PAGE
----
Published on: March 2, 2014
by Hannah Devlin for Wisconsin Gazette:
Physical exercise is as important in staving off dementia as keeping your mind active, scientists have said.
Taking a brisk walk three or four times a week can effectively “grow back your brain,” helping to reverse early signs of neurodegeneration and improve performance on memory tests, research has found.
Speaking at the American Association for the Advancement of Science annual conference in Chicago, Kirk Erickson, a psychologist at the University of Pittsburgh, rejected the idea of an inexorable descent into Alzheimer’s disease. “The brain and cognitive function of older individuals remain highly plastic,” he said. “It’s not this inevitable decline that we thought it was.”
In a study involving 120 people aged 60 to 80, half of the participants took part in brisk walking sessions for 30–45 minutes, three to four times a week. The other half spent the same amount of time doing light stretching exercises.
The participants were given cognitive tests and an MRI scan at the beginning and end of the 12-month study.
In the exercising group, the brain scan revealed that the hippocampus region of the brain, which is crucial for memory, had increased in volume by about 2 percent. The pre-frontal cortex, an area involved in decision-making and social behavior, grew by a similar amount. By contrast, in the control group those brain regions shrank by about 1.5 percent, in line with the annual decline in brain volume seen in the elderly.
A reduction in the volume of the hippocampus can be a precursor to Alzheimer’s disease and other forms of dementia. “We were able to increase the size of these areas that had typically deteriorated,” Erickson said. “It’s growing back your brain.”
Exercising also appeared to improve performance on memory tasks and problem-solving. Some of the participants said that, subjectively, they felt sharper. A report released last year showed one in three older adults dies with Alzheimer’s disease and other forms of dementia. Even as deaths from heart disease and stroke have declined, deaths from Alzheimer’s and other forms of dementia increased 68 percent from 2000 to 2010, according to the report from the Alzheimer’s Association.
It’s unclear how exercise improves brain function, but one possibility is that it increases blood flow, which in turn helps to create capillaries. That gives existing neurons a better supply of oxygen and energy. Another possibility is that exercising enhances the activity of genes that trigger the growth of new connections between neurons.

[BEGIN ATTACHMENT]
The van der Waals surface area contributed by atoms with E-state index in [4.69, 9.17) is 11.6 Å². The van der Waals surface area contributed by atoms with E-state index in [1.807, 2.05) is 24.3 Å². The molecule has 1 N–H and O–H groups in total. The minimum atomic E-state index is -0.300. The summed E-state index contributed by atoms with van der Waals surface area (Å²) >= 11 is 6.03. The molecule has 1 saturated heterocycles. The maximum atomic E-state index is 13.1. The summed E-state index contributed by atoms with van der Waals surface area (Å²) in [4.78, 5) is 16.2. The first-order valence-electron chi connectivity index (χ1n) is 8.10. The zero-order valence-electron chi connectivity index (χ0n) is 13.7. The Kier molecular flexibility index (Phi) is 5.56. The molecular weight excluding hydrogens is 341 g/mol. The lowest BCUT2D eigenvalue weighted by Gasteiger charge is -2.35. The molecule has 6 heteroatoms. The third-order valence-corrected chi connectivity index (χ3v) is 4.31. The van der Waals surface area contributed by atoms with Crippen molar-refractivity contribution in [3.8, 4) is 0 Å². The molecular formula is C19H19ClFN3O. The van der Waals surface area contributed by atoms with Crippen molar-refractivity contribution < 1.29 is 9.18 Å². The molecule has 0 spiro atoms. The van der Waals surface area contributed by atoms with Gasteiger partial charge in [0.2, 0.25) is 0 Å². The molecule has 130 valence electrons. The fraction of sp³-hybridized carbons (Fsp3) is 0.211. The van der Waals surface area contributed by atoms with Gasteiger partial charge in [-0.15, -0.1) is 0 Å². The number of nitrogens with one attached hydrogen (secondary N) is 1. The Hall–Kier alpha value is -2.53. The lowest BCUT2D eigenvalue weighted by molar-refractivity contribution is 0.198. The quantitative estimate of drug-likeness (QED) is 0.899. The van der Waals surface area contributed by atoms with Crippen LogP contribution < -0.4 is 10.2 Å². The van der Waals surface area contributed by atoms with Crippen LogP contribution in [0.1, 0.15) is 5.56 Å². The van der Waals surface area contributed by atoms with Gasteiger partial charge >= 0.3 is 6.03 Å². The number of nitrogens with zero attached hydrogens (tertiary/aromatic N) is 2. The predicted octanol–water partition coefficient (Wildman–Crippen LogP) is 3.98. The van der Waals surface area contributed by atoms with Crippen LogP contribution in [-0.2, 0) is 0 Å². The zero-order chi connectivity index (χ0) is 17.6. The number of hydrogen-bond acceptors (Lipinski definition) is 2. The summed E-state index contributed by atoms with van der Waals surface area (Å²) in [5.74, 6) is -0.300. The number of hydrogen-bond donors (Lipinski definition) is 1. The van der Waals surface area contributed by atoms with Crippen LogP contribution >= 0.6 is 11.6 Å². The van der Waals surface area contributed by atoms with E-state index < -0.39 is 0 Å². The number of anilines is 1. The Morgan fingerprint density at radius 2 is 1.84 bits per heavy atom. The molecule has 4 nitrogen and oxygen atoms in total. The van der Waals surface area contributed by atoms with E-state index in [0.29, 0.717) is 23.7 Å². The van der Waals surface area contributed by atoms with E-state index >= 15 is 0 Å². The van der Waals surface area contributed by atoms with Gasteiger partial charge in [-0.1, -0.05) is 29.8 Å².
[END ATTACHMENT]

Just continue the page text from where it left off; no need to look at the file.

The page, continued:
Erickson said that any form of exercise, including walking, swimming or playing tennis, could be helpful and that these activities could have a stronger protection than mental activities such as doing a crossword or a Sudoku puzzle.
“Quite often people are misled into thinking we need lots of exercise to see positive effects. But with moderate exercise we are seeing enormous benefits,” he said. “As we get older we experience cognitive decline. Most cognitive functions decline — memory and some language functions. There has been growing interest in ways to prevent decline from happening, and delay losses and even reversing some losses that have already taken place. There is a great proportion of the population who are not 65 years and older, and so this is cause for some alarm. That is really why physical activity is so important.
“Results from these studies suggest that the brain and cognitive function of older individuals remain highly plastic. It’s not this inevitable decline that we thought it was. We don’t have a good understanding of how long the effect persists.”
A study reported in December also found that living healthily could cut the risk of developing dementia by about 60 per cent. Scientists at Cardiff University in Wales have been following 2,235 men since 1979, looking at the link between disease and regular exercise, eating fruit and vegetables, staying slim, light drinking and not smoking. Researchers said that only 1 percent of the population had all five healthy habits, with numbers unchanged over three decades. Five percent had four.
People who followed four out of the five healthy habits were 60 per cent less likely to suffer from cognitive decline or dementia, with exercise accounting for a significant chunk of the effect. So far 219 of the men have shown signs of cognitive decline and 79 have dementia.
If half the men in the study had taken up one extra healthy habit 30 years ago, there would have been 13 per cent fewer cases of dementia today, with a 12 per cent drop in diabetes, a 6 per cent fall in heart disease and 5 per cent fewer deaths, the research team said.
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